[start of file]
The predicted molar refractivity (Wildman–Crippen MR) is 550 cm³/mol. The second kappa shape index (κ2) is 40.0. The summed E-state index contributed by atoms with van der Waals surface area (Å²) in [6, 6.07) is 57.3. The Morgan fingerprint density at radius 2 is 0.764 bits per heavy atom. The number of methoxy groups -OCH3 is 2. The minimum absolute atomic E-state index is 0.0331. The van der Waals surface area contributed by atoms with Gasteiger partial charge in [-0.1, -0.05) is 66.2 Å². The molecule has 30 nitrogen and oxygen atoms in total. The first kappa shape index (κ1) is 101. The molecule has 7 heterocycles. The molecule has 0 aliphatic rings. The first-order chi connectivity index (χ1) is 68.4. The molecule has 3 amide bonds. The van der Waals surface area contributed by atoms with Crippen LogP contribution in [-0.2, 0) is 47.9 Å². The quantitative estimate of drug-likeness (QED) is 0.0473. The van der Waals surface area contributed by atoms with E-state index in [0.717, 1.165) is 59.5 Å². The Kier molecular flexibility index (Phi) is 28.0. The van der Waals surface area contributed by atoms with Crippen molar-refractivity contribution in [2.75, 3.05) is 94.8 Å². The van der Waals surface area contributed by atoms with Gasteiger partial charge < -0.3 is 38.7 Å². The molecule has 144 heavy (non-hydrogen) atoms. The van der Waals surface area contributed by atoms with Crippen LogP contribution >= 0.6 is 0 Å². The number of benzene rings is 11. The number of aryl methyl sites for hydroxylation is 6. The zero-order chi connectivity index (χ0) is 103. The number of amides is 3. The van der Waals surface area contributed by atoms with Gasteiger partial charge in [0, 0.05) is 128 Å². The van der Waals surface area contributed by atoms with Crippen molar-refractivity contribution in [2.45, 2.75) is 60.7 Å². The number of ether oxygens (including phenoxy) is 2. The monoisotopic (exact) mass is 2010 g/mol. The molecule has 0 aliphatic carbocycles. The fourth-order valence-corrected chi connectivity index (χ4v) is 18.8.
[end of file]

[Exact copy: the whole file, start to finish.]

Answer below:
The predicted molar refractivity (Wildman–Crippen MR) is 550 cm³/mol. The second kappa shape index (κ2) is 40.0. The summed E-state index contributed by atoms with van der Waals surface area (Å²) in [6, 6.07) is 57.3. The Morgan fingerprint density at radius 2 is 0.764 bits per heavy atom. The number of methoxy groups -OCH3 is 2. The minimum absolute atomic E-state index is 0.0331. The van der Waals surface area contributed by atoms with Gasteiger partial charge in [-0.1, -0.05) is 66.2 Å². The molecule has 30 nitrogen and oxygen atoms in total. The first kappa shape index (κ1) is 101. The molecule has 7 heterocycles. The molecule has 0 aliphatic rings. The first-order chi connectivity index (χ1) is 68.4. The molecule has 3 amide bonds. The van der Waals surface area contributed by atoms with Crippen LogP contribution in [-0.2, 0) is 47.9 Å². The quantitative estimate of drug-likeness (QED) is 0.0473. The van der Waals surface area contributed by atoms with E-state index in [0.717, 1.165) is 59.5 Å². The Kier molecular flexibility index (Phi) is 28.0. The van der Waals surface area contributed by atoms with Crippen molar-refractivity contribution in [2.75, 3.05) is 94.8 Å². The van der Waals surface area contributed by atoms with Gasteiger partial charge < -0.3 is 38.7 Å². The molecule has 144 heavy (non-hydrogen) atoms. The van der Waals surface area contributed by atoms with Crippen LogP contribution >= 0.6 is 0 Å². The number of benzene rings is 11. The number of aryl methyl sites for hydroxylation is 6. The zero-order chi connectivity index (χ0) is 103. The number of amides is 3. The van der Waals surface area contributed by atoms with Gasteiger partial charge in [0, 0.05) is 128 Å². The van der Waals surface area contributed by atoms with Crippen molar-refractivity contribution in [2.45, 2.75) is 60.7 Å². The number of ether oxygens (including phenoxy) is 2. The monoisotopic (exact) mass is 2010 g/mol. The molecule has 0 aliphatic carbocycles. The fourth-order valence-corrected chi connectivity index (χ4v) is 18.8.